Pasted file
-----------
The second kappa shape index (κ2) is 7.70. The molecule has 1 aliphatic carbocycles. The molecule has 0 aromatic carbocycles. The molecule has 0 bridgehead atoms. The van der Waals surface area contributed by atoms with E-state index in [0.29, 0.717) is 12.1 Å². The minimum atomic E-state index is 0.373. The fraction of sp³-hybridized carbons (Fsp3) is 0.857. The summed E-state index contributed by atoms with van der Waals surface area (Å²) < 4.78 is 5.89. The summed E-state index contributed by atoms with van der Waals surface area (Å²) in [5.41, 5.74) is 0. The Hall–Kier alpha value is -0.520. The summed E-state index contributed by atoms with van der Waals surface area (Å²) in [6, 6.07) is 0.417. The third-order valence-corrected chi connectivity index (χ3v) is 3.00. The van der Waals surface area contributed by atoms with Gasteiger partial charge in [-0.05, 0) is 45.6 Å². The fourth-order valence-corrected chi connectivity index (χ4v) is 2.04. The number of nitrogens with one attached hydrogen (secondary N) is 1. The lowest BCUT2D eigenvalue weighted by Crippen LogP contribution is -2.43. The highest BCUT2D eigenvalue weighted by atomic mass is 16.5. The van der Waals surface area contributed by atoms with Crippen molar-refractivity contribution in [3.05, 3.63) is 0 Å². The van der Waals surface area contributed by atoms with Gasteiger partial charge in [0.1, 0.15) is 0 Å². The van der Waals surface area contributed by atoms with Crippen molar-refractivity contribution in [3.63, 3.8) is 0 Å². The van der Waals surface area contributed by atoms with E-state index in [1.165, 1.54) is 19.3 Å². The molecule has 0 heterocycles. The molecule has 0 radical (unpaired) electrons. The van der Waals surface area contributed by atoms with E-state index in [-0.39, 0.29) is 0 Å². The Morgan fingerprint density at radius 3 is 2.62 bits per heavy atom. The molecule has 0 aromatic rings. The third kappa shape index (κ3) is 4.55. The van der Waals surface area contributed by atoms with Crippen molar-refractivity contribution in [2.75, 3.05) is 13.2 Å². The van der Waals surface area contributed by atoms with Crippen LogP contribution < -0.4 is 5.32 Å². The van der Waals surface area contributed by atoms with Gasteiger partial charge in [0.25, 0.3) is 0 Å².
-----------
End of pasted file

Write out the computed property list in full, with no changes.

The second kappa shape index (κ2) is 7.70. The molecule has 1 aliphatic carbocycles. The molecule has 0 aromatic carbocycles. The molecule has 0 bridgehead atoms. The van der Waals surface area contributed by atoms with E-state index in [0.29, 0.717) is 12.1 Å². The minimum atomic E-state index is 0.373. The fraction of sp³-hybridized carbons (Fsp3) is 0.857. The summed E-state index contributed by atoms with van der Waals surface area (Å²) < 4.78 is 5.89. The summed E-state index contributed by atoms with van der Waals surface area (Å²) in [5.41, 5.74) is 0. The Hall–Kier alpha value is -0.520. The summed E-state index contributed by atoms with van der Waals surface area (Å²) in [6, 6.07) is 0.417. The third-order valence-corrected chi connectivity index (χ3v) is 3.00. The van der Waals surface area contributed by atoms with Gasteiger partial charge in [-0.05, 0) is 45.6 Å². The fourth-order valence-corrected chi connectivity index (χ4v) is 2.04. The number of nitrogens with one attached hydrogen (secondary N) is 1. The lowest BCUT2D eigenvalue weighted by Crippen LogP contribution is -2.43. The highest BCUT2D eigenvalue weighted by atomic mass is 16.5. The van der Waals surface area contributed by atoms with Crippen molar-refractivity contribution in [3.05, 3.63) is 0 Å². The van der Waals surface area contributed by atoms with Gasteiger partial charge in [0.1, 0.15) is 0 Å². The van der Waals surface area contributed by atoms with Crippen molar-refractivity contribution in [3.63, 3.8) is 0 Å². The van der Waals surface area contributed by atoms with E-state index in [1.165, 1.54) is 19.3 Å². The molecule has 0 heterocycles. The molecule has 0 radical (unpaired) electrons. The van der Waals surface area contributed by atoms with E-state index in [-0.39, 0.29) is 0 Å². The Morgan fingerprint density at radius 3 is 2.62 bits per heavy atom. The molecule has 0 aromatic rings. The third kappa shape index (κ3) is 4.55. The van der Waals surface area contributed by atoms with Crippen molar-refractivity contribution in [2.75, 3.05) is 13.2 Å². The van der Waals surface area contributed by atoms with Crippen LogP contribution < -0.4 is 5.32 Å². The van der Waals surface area contributed by atoms with Gasteiger partial charge in [0.25, 0.3) is 0 Å².